MOLLY: Sure. I mean, I’d … seen you too.

ELLIOT: Well, right, but for all I knew that was imaginary?

So after rehearsals I run away and try to build a physic couture that will say it for me …

Zoom out. Most of the universe is blind. Not merely dark or dark matter, but actively willfully blind.

Most of the universe has no need for sight. What light there is diffuses and becomes more blind as time and space goes on. The more we see from Earth, the more we see no need of sight. The farther and further we peer, the more we see how peerless our vantage is. Most of the universe is blind. Not simply blind, but blind to an overwhelming magnitude, such that vision itself becomes a trifle. Unless you don’t look to far.

Meantime, we are creatures of sight. Most of our cognitive input comes from sight. What do they say? It’s 70% how you look … 20% how you sound … and 10% semantics. So if, as Lacan says, the subconscious is structured like a language, then what top-heavy mountain of light must we move to say anything like I love you and mean it? How does what I’ve seen without ever touching shape the way I touch? Vision is another kind of desire -- not a vehicle for desire, but desire itself. It must issue from some primordial need we had, one that predated sight because it caused it.

And vision is only possible or necessary at the origin, not the extremity. One must sit close to the young, burning source of it all. The angry mash of mass that births a sun. To propagate anyward is to leave your eyes behind. On a long enough timeline, vision is not the pinnacle of evolution; it’s only the beginning. And on a big enough scale … dark matter does most of the heavy lifting.

I have to wonder, then: can dark matter do the heavy lifting here in sunny SoCal?

Thursday, March 17, 2011

O.C. can you say?

In the spring of 2008, I was hoisted from an 18-month hiatus from theatre to do Aaron Posner’s production of Sometimes A Great Notion at Portland Center Stage. This project was very dear to me for many reasons. Imagine that tingling, numb-leg feeling x1000 -- when your body gets to do what it was built to do after an interminable car ride to nowhere. Then imagine that your first steps after 1.5 years of paralysis are to the grand, gorgeous Pacific Northwest where you get to shape a story about lumberjacks for an audience of the same. It was a countryside adventure, a reprieve from fruitless whoring in NYC, and an artistic re-awakening all in one.

This blog experienced a re-awakening, too -- one sustained by subsequent adventures at my home theatre, Rorschach in DC, and the 2008 election, about which there was plenty to blog. I went to Philly after that, then back and forth between DC and NYC for a couple years, like some Q-list celebrity spokesman for the Bolt Bus. Over the years, the blog became a weird dumping ground for thoughts, essays and arguments that could not fit into Facebook or Twitter (NOTE TO READERS FROM THE FAR FUTURE: Facebook and Twitter were the appliance-grade applications for our young century). As such, this blog has become a frustrating enterprise for any readers hoping for a steady output of … me, I guess.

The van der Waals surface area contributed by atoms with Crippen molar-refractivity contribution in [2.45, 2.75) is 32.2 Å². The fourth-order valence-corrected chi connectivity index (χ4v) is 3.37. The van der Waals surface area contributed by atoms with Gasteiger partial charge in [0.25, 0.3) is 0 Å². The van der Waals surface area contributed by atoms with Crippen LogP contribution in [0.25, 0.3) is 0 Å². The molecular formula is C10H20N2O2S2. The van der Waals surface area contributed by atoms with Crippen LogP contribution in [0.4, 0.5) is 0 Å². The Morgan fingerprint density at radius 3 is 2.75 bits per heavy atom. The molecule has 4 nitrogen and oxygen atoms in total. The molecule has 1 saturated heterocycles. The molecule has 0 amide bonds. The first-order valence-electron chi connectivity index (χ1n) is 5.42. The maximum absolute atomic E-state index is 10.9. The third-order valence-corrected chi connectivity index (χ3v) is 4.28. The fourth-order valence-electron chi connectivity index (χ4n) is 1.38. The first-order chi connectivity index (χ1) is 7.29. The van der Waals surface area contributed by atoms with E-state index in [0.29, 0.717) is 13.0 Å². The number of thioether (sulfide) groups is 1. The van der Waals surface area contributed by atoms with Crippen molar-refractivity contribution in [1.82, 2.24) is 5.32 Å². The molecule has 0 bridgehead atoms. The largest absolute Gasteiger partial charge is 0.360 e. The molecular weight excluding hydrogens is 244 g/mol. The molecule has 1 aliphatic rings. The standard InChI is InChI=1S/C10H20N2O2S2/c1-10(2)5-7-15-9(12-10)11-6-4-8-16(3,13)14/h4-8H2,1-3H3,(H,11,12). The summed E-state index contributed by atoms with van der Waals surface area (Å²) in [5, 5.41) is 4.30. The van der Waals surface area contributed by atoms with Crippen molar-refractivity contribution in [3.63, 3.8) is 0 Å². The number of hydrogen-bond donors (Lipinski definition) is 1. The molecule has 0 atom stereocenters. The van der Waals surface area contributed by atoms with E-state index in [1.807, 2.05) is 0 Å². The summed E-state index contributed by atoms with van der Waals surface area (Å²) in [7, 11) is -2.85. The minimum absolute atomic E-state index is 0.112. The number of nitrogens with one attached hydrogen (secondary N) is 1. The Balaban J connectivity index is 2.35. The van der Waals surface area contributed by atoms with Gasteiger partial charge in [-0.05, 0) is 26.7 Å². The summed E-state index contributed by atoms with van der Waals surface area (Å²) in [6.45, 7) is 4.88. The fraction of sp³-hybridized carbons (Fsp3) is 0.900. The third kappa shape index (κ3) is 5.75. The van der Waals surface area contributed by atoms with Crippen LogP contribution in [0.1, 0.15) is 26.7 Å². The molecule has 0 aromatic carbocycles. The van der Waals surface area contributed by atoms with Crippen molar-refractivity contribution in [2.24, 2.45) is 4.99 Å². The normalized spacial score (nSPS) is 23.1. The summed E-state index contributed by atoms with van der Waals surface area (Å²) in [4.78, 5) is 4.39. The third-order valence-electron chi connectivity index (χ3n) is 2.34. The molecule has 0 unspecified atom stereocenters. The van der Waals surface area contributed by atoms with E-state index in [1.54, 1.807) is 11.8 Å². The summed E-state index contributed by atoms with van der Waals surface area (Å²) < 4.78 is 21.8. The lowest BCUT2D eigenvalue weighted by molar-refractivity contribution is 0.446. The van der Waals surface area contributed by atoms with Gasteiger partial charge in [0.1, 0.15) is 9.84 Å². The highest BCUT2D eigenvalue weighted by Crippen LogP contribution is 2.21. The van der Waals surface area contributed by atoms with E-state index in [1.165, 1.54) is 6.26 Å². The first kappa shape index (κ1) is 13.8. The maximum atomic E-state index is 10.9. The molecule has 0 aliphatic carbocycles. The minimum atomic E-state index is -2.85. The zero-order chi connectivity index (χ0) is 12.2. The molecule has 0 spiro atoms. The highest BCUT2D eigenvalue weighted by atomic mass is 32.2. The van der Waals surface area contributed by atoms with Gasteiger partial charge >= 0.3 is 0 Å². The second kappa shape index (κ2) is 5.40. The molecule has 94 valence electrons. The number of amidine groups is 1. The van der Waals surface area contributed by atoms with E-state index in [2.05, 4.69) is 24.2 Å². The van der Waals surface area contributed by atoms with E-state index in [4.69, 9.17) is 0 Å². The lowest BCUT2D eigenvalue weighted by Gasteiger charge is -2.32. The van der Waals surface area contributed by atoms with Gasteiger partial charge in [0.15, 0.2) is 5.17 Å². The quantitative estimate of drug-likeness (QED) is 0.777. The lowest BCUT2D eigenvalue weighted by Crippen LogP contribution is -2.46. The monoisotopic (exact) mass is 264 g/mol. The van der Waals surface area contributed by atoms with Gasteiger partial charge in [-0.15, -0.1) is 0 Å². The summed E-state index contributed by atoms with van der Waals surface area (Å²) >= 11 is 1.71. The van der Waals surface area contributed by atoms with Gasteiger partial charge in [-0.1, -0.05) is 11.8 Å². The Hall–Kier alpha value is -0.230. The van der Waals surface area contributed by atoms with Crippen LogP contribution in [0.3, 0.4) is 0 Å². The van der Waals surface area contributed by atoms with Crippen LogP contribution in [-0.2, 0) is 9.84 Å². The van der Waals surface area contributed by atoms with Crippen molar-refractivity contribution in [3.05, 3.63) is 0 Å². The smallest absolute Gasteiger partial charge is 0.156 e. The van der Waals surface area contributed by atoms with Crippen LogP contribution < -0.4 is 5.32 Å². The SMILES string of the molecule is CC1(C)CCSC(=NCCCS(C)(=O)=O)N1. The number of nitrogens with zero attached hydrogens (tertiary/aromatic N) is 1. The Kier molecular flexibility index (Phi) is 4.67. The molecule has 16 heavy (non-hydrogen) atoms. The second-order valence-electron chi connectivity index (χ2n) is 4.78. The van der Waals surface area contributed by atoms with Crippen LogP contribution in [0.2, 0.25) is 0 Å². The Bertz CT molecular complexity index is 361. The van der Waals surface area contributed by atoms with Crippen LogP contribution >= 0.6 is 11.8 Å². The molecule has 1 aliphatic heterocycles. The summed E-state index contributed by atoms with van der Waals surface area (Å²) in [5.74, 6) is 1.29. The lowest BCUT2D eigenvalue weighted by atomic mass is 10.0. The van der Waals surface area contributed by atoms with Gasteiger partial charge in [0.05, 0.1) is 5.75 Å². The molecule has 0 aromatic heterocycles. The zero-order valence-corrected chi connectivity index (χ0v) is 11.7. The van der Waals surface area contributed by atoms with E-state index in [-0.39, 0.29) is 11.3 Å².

I’ve just started rehearsals for Completeness at South Coast Rep in crisp Costa Mesa, CA and I find myself with the time and, I think, the material to make this blog the travel journal it used to be. Only … this is not a re-awakening like the 2008 adventure to Oregon. And so far, it’s not a countryside adventure because I’m stuck, detached from my cast mates who all live in L.A.. I’ve never spent more than 48 consecutive hours in L.A., so I had to learn that “L.A.” is as distinct and far from “Orange County” as, say, “White Plains” is from “New York City.” Bummer, dude.

After rehearsals I traipse back through a field of Big Box stores to the gated squad of condos where I’m being housed. I have plenty of books and writing projects and no other distractions apart from the mouthful of lines I must learn. The digital cable TV has no channel guide and everything is on Pacific Time besides, so I can’t avoid work through channel surfing even if I want to. And since the ocean is … somewhere over there, inaccessible on foot … I can’t avoid work through real surfing, either.

My cast mates are beautiful, whip-smart and solid.

The script channels everything I’ve always dug about its author.

And my part has this challenging balance of elements I know and love (chatty left-brain verbosity) and elements I don’t often get to explore (straight-up, non-sociopath love story).